June is Indigenous History Month in Canada. It is a time to recognize the cultures and diversity of First Nations, Inuit and Metis Peoples. It is also a time to recognize the contributions and resiliency of Indigenous people.
Part of our acknowledgement process comes from educating ourselves to the culture and history of Indigenous people. One way to do this is to register for a free online course being offered through the University of Alberta: https://www.coursera.org/learn/indigenous-canada
History through story is also a way that we can appreciate the resiliency of Indigenous people. Two books that may interest you (that I highly recommend) include:
“From the Ashes” by Jesse Thistle; a memoir that chronicles Jesse’s life on the streets and how he overcame addiction and intergenerational trauma in order to truly embrace his Indigenous culture. Learn more by visiting Jesse’s website: https://jessethistle.com/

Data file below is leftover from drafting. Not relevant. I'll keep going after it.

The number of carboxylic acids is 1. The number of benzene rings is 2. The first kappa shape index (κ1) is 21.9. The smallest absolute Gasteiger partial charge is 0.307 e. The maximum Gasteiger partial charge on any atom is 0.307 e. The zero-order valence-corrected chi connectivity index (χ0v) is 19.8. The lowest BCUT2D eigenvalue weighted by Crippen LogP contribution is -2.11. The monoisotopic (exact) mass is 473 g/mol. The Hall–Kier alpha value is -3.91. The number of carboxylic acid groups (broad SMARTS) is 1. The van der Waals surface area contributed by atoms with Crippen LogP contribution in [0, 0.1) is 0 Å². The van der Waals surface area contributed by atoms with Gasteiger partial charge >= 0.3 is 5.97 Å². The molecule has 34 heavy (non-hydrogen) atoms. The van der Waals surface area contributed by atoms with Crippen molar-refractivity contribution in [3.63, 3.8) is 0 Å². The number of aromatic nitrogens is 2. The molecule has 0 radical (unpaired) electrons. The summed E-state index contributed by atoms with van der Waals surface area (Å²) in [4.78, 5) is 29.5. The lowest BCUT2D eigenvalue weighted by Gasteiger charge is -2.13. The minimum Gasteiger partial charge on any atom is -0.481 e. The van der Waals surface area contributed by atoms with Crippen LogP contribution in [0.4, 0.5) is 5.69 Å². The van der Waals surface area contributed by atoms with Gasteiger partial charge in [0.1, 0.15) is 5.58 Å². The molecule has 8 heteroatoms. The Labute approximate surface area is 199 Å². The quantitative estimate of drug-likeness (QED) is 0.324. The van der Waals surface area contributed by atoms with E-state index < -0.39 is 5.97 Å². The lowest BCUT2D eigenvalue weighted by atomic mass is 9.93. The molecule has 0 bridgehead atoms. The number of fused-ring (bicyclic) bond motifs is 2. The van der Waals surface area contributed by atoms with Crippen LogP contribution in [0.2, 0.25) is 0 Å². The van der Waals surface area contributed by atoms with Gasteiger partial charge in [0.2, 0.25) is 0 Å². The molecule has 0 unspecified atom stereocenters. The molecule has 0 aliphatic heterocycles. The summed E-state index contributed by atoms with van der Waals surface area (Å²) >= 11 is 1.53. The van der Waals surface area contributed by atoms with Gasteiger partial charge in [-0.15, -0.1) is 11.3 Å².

“Five Little Indians” by Michelle Good. Reading this book allowed me to gain a greater understanding of residential school survivors and the haunting effects of colonialism. Learn more: https://www.michellegood.ca/
“Some people naively think they can hijack or control or harness the wind driving this movement forward. Any effort to do this will fail, because the energy behind this awakening, this force, is coming from all directions. Don’t just believe me, go outside and, using your own breath, try to blow back the wind in the direction from which it comes. Think of the drum, the heartbeat, the songs, and how all these beautiful sounds roll into an echo carried by that wind from the ancestors through to the lives of our children’s children.” – Michelle Good, Five Little Indians.
Photo credit: https://unsplash.com/@andrewjoegeorge